Native Americans frequented the area for untold centuries, using the large, southerly rock outcroppings along Goose Creek as warm and safe haven in winter.
Later, around the time a young surveyor named George Washington passed through the region, our site was on its way to becoming a part of Middleburg, the “town in the middle.” It was in Middleburg – the halfway point in the two-day journey from Alexandria to the Virginia frontier – that travelers could find comfortable lodging, fellowship and rest. It’s hard to imagine a more appropriate origin for Meadowkirk’s modern-day address.
By the early 19th century, Meadowkirk’s deep agricultural heritage had begun to take shape. Delta Farm, as the property came to be known, was held by local landowner Benjamin Franklin Carter, whose “Stone House” still stands as part of our Welcome Center today. Other structures from that period can also be found on the property – including a small schoolhouse, an adjacent structure that may have functioned as a smokehouse, and the Log Cabin, which may have served as quarters for Carter’s slaves. At that time, Snickersville Turnpike – one of Loudoun County’s most familiar roads – ran up through the Farm’s entrance and directly past the Cabin. It is thought that deft legal moves by Carter may have been instrumental in redirecting the Turnpike from this early path through the Farm.
During the Civil War fierce battles flared all around Middleburg, and Delta Farm was no stranger to the conflict. In fact, Carter’s Stone Barn was burned by Union forces in response to his supplying Confederate troops from his storehouse. The Barn’s subsequent rebuilding – and its eventual repurposing as Meadowkirk’s signature gathering space – offer quiet testimony to the themes of redemption and renewal that are at the heart of our mission.
The 20th century marked several turns in Delta Farm’s history – beginning with the 1905 construction of the large Manor House and the property’s purchase by a landowner named John Rucker. In 1940 the property was sold again, this time to John Talbot II who intended it as a place of healing for his son following surgery. Talbot remodeled the Manor, adding plumbing and electricity, and held the property until the 1960s when the Farm’s ownership passed to Lucy von Lutterotti, member of an influential German family with real estate interests worldwide. Accompanied by her secretary and chauffeur, Lucy von Lutterotti would visit the Farm several times each year until her death in 2003.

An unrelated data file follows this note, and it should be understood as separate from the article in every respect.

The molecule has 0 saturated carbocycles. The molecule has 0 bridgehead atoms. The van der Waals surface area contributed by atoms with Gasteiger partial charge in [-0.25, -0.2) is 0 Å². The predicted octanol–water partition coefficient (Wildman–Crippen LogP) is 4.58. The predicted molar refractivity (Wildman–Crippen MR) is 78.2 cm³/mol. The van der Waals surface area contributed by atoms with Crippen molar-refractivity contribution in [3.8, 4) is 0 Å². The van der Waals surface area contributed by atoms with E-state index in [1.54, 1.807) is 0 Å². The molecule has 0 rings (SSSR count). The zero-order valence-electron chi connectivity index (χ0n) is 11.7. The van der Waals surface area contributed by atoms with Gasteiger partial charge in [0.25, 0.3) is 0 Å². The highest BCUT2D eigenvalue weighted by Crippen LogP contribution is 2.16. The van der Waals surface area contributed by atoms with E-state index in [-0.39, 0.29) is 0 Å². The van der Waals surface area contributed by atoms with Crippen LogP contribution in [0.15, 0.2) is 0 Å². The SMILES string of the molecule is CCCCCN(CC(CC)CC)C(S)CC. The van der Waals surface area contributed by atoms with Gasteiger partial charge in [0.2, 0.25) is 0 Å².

Meadowkirk at Delta Farm
In 2004 the National Capital Presbytery (NCP) purchased Delta Farm following the sale of Glenkirk, the NCP’s longtime camp and retreat site in Manassas, Virginia, that had become increasingly surrounded by residential development. Having renamed their mission “Meadowkirk,” the NCP embarked on a significant site development plan but ultimately encountered a variety of challenges that culminated in the 2013 sale of the property. Delta Farm is now owned by a registered, charitable Foundation guided by Christian principles and committed to transformational opportunities, environments and experiences.
Meadowkirk, Inc., the 501(c)(3) that exclusively operates at Delta Farm, is a non-denominational, faith-based mission dedicated to providing life-inspiring retreat and event experiences.
Meadowkirk looks for candidates whose gifts and talents are matched by a deep, hands-on desire to serve others with excellence – because we seek to follow the example of our Lord, who came not to be served, but to serve (Matt. 20:28) and because we are called to do all things “to the glory of God” (I Cor. 10:31).
Individuals interested in an employment opportunity at Meadowkirk will be Christian team players actively engaged in living out their faith – and have the willingness to support our mission to “create a premier, Christ-centered destination in historic Northern Virginia that provides an idyllic setting for individuals and groups to experience God and the glory of His creation.”
Click below to contact our team.